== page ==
The Dinner Party

In the world that Jesus grew up and lived in, status was more important than we might think. Or at least important in different ways than we think. Today, we might be tempted to think that status can be defined just as much by who we don’t interact with as about what we have or don’t have. To have status in our world means that we can isolate and separate ourselves from certain kinds of people–we can create distance between ourselves and those that we do not want to be associated with. Now, of course, that is painted with a very broad brush, but I think that there is some truth in what I have just said. But status was not conceived in the same way when Jesus lived and taught on this earth 2000 years ago.

Status was different. How we conceived of it was different. And the people that were involved were more different than we assume. 

In the Gospel of Luke, Jesus is often invited to eat dinner with a Pharisee or other teacher of the Law. And one thing that has always confounded me is that Jesus usually takes them up on the offer. Simon (or whoever) are throwing a dinner party, and inviting Jesus seems to be a good social move for the Pharisees and teachers of the law. Their party will be more popular and more widely regarded if the traveling teacher who has hundreds (if not more) of followers everywhere he goes. 

To me, this is bizarre for a couple of reasons. First, Jesus always seems to be at odds with the Pharisees. It seems like they are the “bad guys” in many of the stories in the Gospels, and yet Jesus accepts their invitation! Over and over again. This is bizarre because we have conceived of status and interaction with one another in an altogether different way. Have a problem with someone? Don’t like their politics? Are uncomfortable with their habits and practices? Don’t want to be confronted with the guilt you feel? (On and on the list could go.) Simply put some distance between you and them. Move to the other side of town. Don’t watch those news channels. Remove them from your “friends” list on Facebook. But not so with Jesus. The Pharisees, after all, aren’t the true enemy. They are just as sick as the rest of us, they just aren’t fully aware of that fact (Luke 5:31-32). Rather than ignoring them or distancing himself from them, he goes towards them.

The second thing that I find bizarre in these types of stories are the other guests who are invited to these dinner parties (or sometimes who aren’t invited but who show up anyway). Look at stories like the one in Luke 7:36-50, or in 14:1-24. There are “sinners,” “sick,” and guests of obviously lower status than the host or other guests. This seems odd to us. When we invite guests to a dinner party, we tend to invite our friends and the people we know that we get along with. But something different seems to be happening here. And again, something that was not uncommon for how they understood the world to work. Take a look at this diagram:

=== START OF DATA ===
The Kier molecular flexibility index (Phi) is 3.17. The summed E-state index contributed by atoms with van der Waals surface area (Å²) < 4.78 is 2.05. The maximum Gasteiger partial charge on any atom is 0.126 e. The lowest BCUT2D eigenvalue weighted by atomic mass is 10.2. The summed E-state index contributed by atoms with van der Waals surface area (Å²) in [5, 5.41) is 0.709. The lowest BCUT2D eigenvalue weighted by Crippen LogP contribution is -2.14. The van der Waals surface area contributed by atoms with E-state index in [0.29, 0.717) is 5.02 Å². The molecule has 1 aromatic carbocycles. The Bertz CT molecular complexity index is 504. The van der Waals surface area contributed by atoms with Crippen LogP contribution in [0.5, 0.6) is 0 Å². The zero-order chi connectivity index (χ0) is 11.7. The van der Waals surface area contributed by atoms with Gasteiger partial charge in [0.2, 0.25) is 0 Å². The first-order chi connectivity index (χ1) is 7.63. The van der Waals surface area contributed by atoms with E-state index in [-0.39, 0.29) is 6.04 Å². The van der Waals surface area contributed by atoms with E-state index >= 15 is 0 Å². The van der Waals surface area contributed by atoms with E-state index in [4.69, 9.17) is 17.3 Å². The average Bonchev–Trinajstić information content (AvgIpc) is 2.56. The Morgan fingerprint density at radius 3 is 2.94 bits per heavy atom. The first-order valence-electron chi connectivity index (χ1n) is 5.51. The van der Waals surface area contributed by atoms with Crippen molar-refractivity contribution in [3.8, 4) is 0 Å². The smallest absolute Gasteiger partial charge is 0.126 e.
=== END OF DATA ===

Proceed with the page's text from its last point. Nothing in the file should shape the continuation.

Our tables certainly don’t look like this. And we typically don’t plan our guests lists this way either (I don’t think). But in the ancient world, it was common practice to invite people from across the social status spectrum.*

Which offers Jesus the perfect opportunity to say something about Hope. Or really, to show us what Hope can do. 

Because as these stories come to an end, it is not the host or the guests who sit at the table of honor who are elevated. It is instead the people who we probably wouldn’t invite to our parties today. It is the people who, ironically, sit at the high table. (High, middle,  and low couches were not designated for people of the same status at these parties, they were instead simply referring to the height of the couch. Yet, for our purposes, we can see how the lowly in status have been literally lifted up–something Mary predicted was taking place as a result of the birth of Jesus.) 

Hope comes to the “lowly.” 

But that still isn’t the full picture. Because part of what Jesus is trying to help us understand is that the designations of status that we have conceived of are really quite arbitrary. That there is something more important going on than where we place ourselves in the seating arrangement. 

It has been said that “the ground is level at the foot of the cross.” It’s a beautiful phrase, and it communicates something important to us. That the work of Jesus, the very work of our God, is not limited to one group or another. It is for all. That’s why Jesus is always accepting these invitations. These dinner parties are closer in make-up to who is invited to the table of our Lord than we think. We have simply found a way to divide ourselves up and to keep ourselves distant from one another. And yet, Jesus offers hope to us all, if we will have eyes to see it, ears to hear it, and the willingness to trust that Jesus can, in fact, bring us all into the presence of God. 

These parties typically end how we might suspect. Jesus lifts up the “lowly,” and he rebukes/chastises/critiques the Pharisees and those who have “high” status. Jesus doesn’t do this because there is no hope for them. He does it precisely because there is hope for them–they just seem to preoccupied with something else to notice it. 

So, this week, may we notice the hope that Jesus offers us. May we declare with one of the dinner guests in Luke 14:15, “Happy are those who will feast in God’s Kingdom.”


*(This has a lot to do with the roles of Clients and Patrons. For more information on this, I would recommend reading the book “Honor, Patronage, Kinship, and Purity” by David deSilva.)